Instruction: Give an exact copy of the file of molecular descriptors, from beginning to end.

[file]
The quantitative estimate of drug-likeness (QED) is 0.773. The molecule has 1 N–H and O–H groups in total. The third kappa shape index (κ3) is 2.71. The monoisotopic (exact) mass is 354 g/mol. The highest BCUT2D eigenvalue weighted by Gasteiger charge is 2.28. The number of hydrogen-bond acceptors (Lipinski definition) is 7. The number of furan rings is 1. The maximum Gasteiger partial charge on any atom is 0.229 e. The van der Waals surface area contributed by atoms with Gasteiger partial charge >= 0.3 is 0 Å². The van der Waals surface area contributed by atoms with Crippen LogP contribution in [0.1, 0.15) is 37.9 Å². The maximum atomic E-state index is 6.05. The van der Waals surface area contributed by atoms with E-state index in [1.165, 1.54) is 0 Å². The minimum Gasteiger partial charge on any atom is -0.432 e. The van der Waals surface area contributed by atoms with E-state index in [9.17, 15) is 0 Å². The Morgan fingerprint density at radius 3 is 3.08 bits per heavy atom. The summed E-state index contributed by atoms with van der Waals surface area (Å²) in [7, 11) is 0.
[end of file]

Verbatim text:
The quantitative estimate of drug-likeness (QED) is 0.773. The molecule has 1 N–H and O–H groups in total. The third kappa shape index (κ3) is 2.71. The monoisotopic (exact) mass is 354 g/mol. The highest BCUT2D eigenvalue weighted by Gasteiger charge is 2.28. The number of hydrogen-bond acceptors (Lipinski definition) is 7. The number of furan rings is 1. The maximum Gasteiger partial charge on any atom is 0.229 e. The van der Waals surface area contributed by atoms with Gasteiger partial charge >= 0.3 is 0 Å². The van der Waals surface area contributed by atoms with Crippen LogP contribution in [0.1, 0.15) is 37.9 Å². The maximum atomic E-state index is 6.05. The van der Waals surface area contributed by atoms with E-state index in [1.165, 1.54) is 0 Å². The minimum Gasteiger partial charge on any atom is -0.432 e. The van der Waals surface area contributed by atoms with E-state index in [9.17, 15) is 0 Å². The Morgan fingerprint density at radius 3 is 3.08 bits per heavy atom. The summed E-state index contributed by atoms with van der Waals surface area (Å²) in [7, 11) is 0.